Look on and accept these two things as motives and helps to each other. Let them go hand in hand together. Neither of them will go alone, they must go together. Will I not then strive for contentment with my lot, whatever it may be? Will I not more than ever love and prize the connection between contement and godliness? Will I not through grace believe more thoroughly this great truth, that godliness with contentment is great gain? Let it stand as an eternal and unchangeable verity. Let it stand like a great and immovable rock in the midst of the sea against which the waves of the world’s contradictory, false and foolish notions beat and break themselves.

Special Offer on James Durham’s Collected Sermons

Durham’s sermons on The Great Gain of Contenting Godliness are included in a volume of his collected sermons. These have been published recently and are highly recommended. In an early sermon CH Spurgeon said, “If I had lived in his [Durham’s] time, I should never, I think, have wanted to hear any other preacher; I would have sat, both by night and day, to receive the sweet droppings of his honeyed lips” There are 61 sermons in this attractively produced volume and it runs to nearly 1,000 pages.  The usual price is £29.95 which already represents a discount but a further 10% is possible when purchasing using a code unique for readers of this blog. This makes the price £26.95 and the code is RST 18 when purchasing from James Dickson Books at this link.

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Why Doesn’t God Show Himself More?

Why Doesn’t God Show Himself More?

Why Doesn’t God Show Himself More?
David Dickson (c.1583–1662) was a Professor of Theology at the University of Glasgow and Edinburgh who wrote commentaries on many different books of Scripture. He opposed the unbiblical worship and church government foisted on the Church in Scotland by Charles II and this cost him his position.
6 Jul, 2018

Sometimes in our personal experience and in the world around us we are tempted with the feeling that God is absent. Why doesn’t God show Himself more? Are our prayers being heard? Why doesn’t God step in and arrest the moral rebellion that is destroying western societies? These concerns are not new in one sense. The Psalms and other books of Scripture wrestle with such thoughts. Yet it can seem different in a society where God is excluded to such a great extent.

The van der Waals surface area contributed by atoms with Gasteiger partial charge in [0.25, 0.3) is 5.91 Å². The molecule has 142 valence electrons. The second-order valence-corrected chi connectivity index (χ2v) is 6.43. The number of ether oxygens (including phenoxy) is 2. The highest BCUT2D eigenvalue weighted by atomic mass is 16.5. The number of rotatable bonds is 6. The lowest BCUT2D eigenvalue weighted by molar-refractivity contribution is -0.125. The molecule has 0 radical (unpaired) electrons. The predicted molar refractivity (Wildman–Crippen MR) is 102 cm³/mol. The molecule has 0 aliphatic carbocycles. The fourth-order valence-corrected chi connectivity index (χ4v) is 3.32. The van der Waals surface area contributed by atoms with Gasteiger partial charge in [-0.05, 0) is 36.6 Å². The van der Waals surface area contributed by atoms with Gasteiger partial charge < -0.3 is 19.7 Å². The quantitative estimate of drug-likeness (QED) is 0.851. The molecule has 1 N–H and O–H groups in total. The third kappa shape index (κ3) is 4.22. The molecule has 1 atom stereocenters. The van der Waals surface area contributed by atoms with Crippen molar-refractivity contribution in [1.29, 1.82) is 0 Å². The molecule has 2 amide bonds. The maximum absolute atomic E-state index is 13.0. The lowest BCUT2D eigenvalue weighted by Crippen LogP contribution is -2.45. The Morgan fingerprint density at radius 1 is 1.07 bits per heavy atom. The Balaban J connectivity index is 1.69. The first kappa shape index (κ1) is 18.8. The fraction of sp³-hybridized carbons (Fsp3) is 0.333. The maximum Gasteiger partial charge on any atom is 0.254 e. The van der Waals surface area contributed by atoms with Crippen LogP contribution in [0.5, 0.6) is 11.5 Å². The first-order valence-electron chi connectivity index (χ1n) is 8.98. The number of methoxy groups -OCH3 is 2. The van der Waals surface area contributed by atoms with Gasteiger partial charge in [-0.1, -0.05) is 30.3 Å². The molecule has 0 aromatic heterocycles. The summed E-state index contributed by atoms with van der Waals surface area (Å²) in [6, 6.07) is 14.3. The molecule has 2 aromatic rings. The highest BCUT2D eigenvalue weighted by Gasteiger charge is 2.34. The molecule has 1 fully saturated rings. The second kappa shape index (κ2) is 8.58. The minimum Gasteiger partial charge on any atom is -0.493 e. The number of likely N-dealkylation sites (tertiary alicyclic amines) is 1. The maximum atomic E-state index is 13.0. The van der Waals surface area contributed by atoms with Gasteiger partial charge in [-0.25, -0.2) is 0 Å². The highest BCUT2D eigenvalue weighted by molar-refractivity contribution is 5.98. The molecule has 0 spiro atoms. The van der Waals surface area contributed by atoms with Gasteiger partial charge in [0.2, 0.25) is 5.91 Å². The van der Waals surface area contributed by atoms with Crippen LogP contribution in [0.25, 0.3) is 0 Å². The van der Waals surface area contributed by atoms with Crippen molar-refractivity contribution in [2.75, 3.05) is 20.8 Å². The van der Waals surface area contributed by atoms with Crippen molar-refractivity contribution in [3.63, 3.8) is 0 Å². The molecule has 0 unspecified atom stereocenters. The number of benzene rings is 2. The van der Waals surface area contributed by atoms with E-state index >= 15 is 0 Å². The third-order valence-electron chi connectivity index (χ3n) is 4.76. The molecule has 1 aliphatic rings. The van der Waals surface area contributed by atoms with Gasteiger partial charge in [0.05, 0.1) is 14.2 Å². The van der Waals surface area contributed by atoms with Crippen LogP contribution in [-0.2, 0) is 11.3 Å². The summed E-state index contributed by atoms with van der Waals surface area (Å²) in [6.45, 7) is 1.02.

Sometimes we treat the temptation and pressure to unbelief as an intellectual matter. So we seek more and more rational proofs of God’s existence. But the root cause of the temptation may lie deeper in the social realities of a secular age. The felt absence of God is something we grapple with in a particular way in such an age.

This is addressed in a recent book by Joseph Minich Enduring Divine Absence: The Challenge of Modern Atheism (The Davenant Institute, 2018). He seeks to explain how this situation has come about historically and philosophically and then how we can sustain and strengthen our faith in the face of the challenge. A sense of God’s absence helps us to place greater value on God’s presence. Trusting God is not avoiding the problems and challenges we face but fully confronting them holding on to the God that is greater than them all. Minich says the following:

Can it be that we are brave enough to say that in spite of evil…God is here and that He is good? Not as wishful thinking, not as calling evil “good,” but as receiving reality just as it is and as it must be-despite what the world often feels like? Perhaps, indeed atheism is not bravery after all, but capitulation. Perhaps it is an intellectual, spiritual, and psychological failure to endure. It is a failure to say that God, that the Good, is greater and denser and more fundamental and deeper and wider, that love is higher, that all is grounded in the infinite plenitude of a pure actuality which is love Himself-who is God “for us”…God is ultimate and His goodness and eternal being are still greater realities and contain a greater gravity than death and pain

Minich confronts the personal challenge of this:

what does it mean when we find ourselves begging to see God and He does not show up? When He effectively and providentially says “no”. It means, “My grace is sufficient for you. I’ve already shown up. I’ve already raised from the dead. I’ve already forgiven your sins. And just as I’ve done all this for your good, so for your good I want you to grow up. I want you to be strong. Trust me. I’ll carry you. I will allow you to suffer. But I will carry you through. I will allow you to hit the bottom, but there you will find the eternal living and true God-and you will say with joy, ‘This is enough'”. Like Job, you will be reoriented in the gravity of God.

In Psalm 10 there is a lament that God seems to stand afar off. He seems to be hidden in times of trouble and the wicked just seem to be able to do what they want. David Dickson helpfully draws out some further thoughts and implications from the Psalmist’s words. He notes that in the Psalmist’s complaint he is speaking to God according to his feelings and as he sees things in human terms and in an outward way.

1. God’s Word and Providence Can Seem to be Saying Different Things

God’s work in providence may seem to speak in a contrary way to the word of promise. God’s Word says that  He will always be with His own and not forsake them. But here the way He deals with them seems to say that He stands afar off and hides himself in times of trouble (Psalm 10:1). Our feelings may sometimes speak contrary to faith.

2. We Should Depend on God’s Word More than Our Feelings

The truth of the word should be relied on rather than accepting what our feelings are saying. When our feelings seem to object to or question the Word we must bring this before the Lord in prayer. We may discuss it with Him there. This is what the Psalmist does in asking God why He stands afar off (Psalm 10:1).